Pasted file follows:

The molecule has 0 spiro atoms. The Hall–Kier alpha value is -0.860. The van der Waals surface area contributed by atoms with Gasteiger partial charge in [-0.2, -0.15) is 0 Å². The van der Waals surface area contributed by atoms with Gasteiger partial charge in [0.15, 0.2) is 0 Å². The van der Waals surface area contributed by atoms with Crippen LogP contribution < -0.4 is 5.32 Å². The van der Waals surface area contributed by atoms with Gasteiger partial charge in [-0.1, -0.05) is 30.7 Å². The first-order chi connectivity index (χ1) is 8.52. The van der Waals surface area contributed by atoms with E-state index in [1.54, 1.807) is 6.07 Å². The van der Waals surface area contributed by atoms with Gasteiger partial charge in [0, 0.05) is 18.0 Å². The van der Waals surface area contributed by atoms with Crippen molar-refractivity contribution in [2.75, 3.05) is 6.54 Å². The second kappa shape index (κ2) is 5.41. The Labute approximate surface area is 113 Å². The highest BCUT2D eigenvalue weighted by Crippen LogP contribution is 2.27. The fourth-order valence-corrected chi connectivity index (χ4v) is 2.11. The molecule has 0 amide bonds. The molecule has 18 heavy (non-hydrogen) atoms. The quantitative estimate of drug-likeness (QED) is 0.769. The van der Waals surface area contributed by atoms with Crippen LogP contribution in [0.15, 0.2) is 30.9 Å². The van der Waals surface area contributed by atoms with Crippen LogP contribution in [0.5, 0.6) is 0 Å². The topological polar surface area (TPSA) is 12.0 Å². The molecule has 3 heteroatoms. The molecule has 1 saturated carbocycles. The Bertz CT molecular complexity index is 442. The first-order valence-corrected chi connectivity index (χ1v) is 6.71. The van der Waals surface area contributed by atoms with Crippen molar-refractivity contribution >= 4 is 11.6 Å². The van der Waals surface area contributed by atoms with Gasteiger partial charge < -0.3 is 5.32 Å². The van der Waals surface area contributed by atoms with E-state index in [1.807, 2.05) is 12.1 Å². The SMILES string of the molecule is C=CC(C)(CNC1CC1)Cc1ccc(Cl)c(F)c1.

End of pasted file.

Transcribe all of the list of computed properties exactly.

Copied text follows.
The molecule has 0 spiro atoms. The Hall–Kier alpha value is -0.860. The van der Waals surface area contributed by atoms with Gasteiger partial charge in [-0.2, -0.15) is 0 Å². The van der Waals surface area contributed by atoms with Gasteiger partial charge in [0.15, 0.2) is 0 Å². The van der Waals surface area contributed by atoms with Crippen LogP contribution < -0.4 is 5.32 Å². The van der Waals surface area contributed by atoms with Gasteiger partial charge in [-0.1, -0.05) is 30.7 Å². The first-order chi connectivity index (χ1) is 8.52. The van der Waals surface area contributed by atoms with E-state index in [1.54, 1.807) is 6.07 Å². The van der Waals surface area contributed by atoms with Gasteiger partial charge in [0, 0.05) is 18.0 Å². The van der Waals surface area contributed by atoms with Crippen molar-refractivity contribution in [2.75, 3.05) is 6.54 Å². The second kappa shape index (κ2) is 5.41. The Labute approximate surface area is 113 Å². The highest BCUT2D eigenvalue weighted by Crippen LogP contribution is 2.27. The fourth-order valence-corrected chi connectivity index (χ4v) is 2.11. The molecule has 0 amide bonds. The molecule has 18 heavy (non-hydrogen) atoms. The quantitative estimate of drug-likeness (QED) is 0.769. The van der Waals surface area contributed by atoms with Crippen LogP contribution in [0.15, 0.2) is 30.9 Å². The van der Waals surface area contributed by atoms with Crippen LogP contribution in [0.5, 0.6) is 0 Å². The topological polar surface area (TPSA) is 12.0 Å². The molecule has 3 heteroatoms. The molecule has 1 saturated carbocycles. The Bertz CT molecular complexity index is 442. The first-order valence-corrected chi connectivity index (χ1v) is 6.71. The van der Waals surface area contributed by atoms with Crippen molar-refractivity contribution >= 4 is 11.6 Å². The van der Waals surface area contributed by atoms with Gasteiger partial charge < -0.3 is 5.32 Å². The van der Waals surface area contributed by atoms with E-state index in [1.807, 2.05) is 12.1 Å². The SMILES string of the molecule is C=CC(C)(CNC1CC1)Cc1ccc(Cl)c(F)c1.